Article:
Pubdate: Thu, 27 Feb 2014
Source: Athens Banner-Herald (GA)
Copyright: 2014 Athens Newspapers Inc
Author: Christina A. Cassidy


ATLANTA - A bill to allow a type of medical marijuana in Georgia 
under certain circumstances passed a key committee vote Wednesday, 
keeping it alive as a major legislative deadline looms.

Sponsored by Republican Rep. Allen Peake of Macon, House Bill 885 
would revive a long-dormant research program allowing academic 
institutions to distribute marijuana to patients suffering from 
specific medical conditions.

The House Health and Human Services Committee passed the bill by a 
voice vote during Wednesday's meeting, prompting hugs and tears from 
families in the audience whose children suffer from medical 
conditions that can cause multiple daily seizures. The families 
believe, based on anecdotal evidence seen elsewhere, that a form of 
cannabis oil could reduce the seizures and improve their children's 
quality of life and have been lobbying lawmakers to support the effort.

The bill still has to be placed on the House calendar for a floor 
vote, which must happen Monday or it would no longer be active for 
this year's legislative session.

Peake presented a revised bill at the committee, saying he needed to 
address the fact that federal guidelines prohibit transporting 
cannabis across state lines. The bill would now permit approved 
academic medical centers in the state to grow, process and distribute 
medical cannabis, although significant challenges remain including 
the potential loss of federal funding if an academic institution 
elects to participate in research involving a drug not approved by 
the Federal Drug Administration.

"I am an optimist, and I do believe that as states like Georgia lead 
the way it will put some pressure on the federal level to make some 
changes," Peake told the committee. "And it would be prudent for us 
to be ready for when those changes happen."

The drug would be administered orally in a liquid form, and Peake has 
been adamant it would not open the door to recreational use of 
marijuana in the state.

Some committee members raised concerns the bill would provide false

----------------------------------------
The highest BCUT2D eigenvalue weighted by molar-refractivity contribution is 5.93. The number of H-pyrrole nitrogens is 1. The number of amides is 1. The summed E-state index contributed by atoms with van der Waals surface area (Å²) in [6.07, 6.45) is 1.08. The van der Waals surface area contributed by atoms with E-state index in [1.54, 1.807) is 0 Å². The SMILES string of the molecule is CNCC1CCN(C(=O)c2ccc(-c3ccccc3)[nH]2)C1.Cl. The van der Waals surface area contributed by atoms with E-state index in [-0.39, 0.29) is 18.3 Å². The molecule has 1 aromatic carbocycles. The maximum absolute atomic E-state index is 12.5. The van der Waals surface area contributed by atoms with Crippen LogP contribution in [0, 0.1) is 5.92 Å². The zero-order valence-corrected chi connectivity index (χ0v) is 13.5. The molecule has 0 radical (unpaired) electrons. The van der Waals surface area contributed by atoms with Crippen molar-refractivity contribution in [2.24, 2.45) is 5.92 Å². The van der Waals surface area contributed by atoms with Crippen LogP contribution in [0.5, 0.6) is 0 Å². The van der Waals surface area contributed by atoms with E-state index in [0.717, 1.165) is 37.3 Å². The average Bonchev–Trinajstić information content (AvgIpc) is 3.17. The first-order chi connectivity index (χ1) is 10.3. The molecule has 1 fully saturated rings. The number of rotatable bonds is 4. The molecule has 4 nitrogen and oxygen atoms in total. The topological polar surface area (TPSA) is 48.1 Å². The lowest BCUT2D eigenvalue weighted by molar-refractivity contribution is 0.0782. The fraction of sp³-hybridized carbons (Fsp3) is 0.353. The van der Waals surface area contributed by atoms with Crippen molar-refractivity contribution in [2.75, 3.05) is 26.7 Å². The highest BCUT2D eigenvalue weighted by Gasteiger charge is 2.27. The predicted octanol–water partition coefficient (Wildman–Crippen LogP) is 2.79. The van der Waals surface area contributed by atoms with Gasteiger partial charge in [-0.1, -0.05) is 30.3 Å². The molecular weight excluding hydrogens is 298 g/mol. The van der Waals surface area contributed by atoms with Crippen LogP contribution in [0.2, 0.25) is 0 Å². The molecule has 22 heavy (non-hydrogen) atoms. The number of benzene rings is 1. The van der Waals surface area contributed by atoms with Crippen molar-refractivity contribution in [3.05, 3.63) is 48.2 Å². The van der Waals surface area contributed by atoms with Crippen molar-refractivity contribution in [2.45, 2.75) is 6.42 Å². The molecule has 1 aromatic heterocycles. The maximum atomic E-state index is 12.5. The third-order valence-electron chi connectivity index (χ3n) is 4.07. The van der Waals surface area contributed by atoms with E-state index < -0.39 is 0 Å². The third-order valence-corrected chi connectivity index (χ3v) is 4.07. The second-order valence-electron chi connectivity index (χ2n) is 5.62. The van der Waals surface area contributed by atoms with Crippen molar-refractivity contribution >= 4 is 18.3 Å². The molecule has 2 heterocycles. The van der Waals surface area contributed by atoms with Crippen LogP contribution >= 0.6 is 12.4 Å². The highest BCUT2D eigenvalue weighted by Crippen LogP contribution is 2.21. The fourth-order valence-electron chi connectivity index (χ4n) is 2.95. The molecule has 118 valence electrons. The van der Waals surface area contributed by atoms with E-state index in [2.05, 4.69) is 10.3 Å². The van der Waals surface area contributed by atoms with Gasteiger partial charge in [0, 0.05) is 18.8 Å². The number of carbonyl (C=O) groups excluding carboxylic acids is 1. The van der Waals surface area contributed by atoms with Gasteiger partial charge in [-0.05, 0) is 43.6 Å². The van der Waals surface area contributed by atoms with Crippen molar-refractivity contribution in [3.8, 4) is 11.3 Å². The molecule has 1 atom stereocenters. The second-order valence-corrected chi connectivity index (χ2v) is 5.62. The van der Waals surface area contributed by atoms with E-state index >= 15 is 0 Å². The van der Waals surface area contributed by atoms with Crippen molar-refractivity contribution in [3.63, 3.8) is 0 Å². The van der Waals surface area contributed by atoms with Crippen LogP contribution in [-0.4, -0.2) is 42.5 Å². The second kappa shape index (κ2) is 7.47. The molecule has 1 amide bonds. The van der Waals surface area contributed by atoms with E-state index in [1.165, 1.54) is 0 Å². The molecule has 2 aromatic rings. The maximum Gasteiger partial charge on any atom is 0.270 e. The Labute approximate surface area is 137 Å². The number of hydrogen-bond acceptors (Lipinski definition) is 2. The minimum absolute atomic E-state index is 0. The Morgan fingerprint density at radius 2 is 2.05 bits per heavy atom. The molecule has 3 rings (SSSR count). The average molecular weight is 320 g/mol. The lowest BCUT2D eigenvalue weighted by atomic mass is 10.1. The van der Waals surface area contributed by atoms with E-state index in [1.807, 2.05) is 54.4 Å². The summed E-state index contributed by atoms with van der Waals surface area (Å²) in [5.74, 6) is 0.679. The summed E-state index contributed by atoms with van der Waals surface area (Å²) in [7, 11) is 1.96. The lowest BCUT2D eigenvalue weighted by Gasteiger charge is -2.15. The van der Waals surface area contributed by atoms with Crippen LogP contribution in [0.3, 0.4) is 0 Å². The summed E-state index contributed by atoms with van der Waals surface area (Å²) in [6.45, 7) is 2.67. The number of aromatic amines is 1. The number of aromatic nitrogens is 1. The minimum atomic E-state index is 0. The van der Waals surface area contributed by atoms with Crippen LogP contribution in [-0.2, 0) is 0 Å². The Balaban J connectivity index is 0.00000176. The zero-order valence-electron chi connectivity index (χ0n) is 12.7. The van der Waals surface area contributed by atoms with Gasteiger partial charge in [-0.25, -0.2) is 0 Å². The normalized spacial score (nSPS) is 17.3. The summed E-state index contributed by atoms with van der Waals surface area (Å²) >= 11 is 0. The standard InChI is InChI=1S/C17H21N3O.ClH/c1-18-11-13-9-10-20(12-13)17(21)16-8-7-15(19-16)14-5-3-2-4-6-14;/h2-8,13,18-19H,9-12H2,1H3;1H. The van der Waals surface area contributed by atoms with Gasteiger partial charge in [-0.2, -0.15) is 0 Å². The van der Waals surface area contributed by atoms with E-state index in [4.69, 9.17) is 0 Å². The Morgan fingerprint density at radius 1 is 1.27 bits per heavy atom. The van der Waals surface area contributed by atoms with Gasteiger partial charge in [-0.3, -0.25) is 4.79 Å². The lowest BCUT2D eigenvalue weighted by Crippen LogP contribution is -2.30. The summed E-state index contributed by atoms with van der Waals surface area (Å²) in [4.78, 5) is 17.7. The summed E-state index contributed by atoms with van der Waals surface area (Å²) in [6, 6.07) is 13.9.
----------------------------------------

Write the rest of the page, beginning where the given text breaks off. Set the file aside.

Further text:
hope to families, although it passed without opposition.

"I know your intentions are the best in the world," state Rep. Sharon 
Cooper, R-Marietta, told Peake. "But I am having a problem with 
raising parents' expectations that we are going to get them something 
very quickly when it looks like we may not have the ability to do 
that. As long as you are honest about it, that it may not come quickly."

The bill defines the academic medical centers as a research hospital 
that operates a doctor residency program and conducts research, 
including medical schools within the state that conduct clinical 
research. Peake said those would include such universities as Georgia 
Regents, Emory and Mercer.

"We need to do a little more research and that's why this is just the 
second step in the journey," Peake told reporters after the hearing. 
"If we need to do some tweaking we will do that."

Twenty states and the District of Columbia have legalized medical 
marijuana. The Georgia bill has quickly gained momentum considering 
it was not even an issue on the legislative agenda heading into the 
session. When Peake introduced the bill late last month, more than 80 
lawmakers signed on as sponsors including a number who serve in House 
leadership positions.

The bill, known as "Haleigh's Hope Act," is named after Haleigh Cox, 
a young girl who suffers from a medical condition causing severe 
seizures. Peake said he was spurred to draft the bill after meeting 
with her and her parents. And the bill gained momentum in large part 
as families petitioned lawmakers to support the bill.

"It means the world that they would open their hearts and hear our 
stories and the compassionate side of it, and let us make the choice 
as parents," said Corey Lowe, a former police officer whose 
12-year-old daughter Victoria was diagnosed with mitochondrial 
disease and can have up to 100 seizures a day if not controlled.
- ---
MAP posted-by: Jay Bergstrom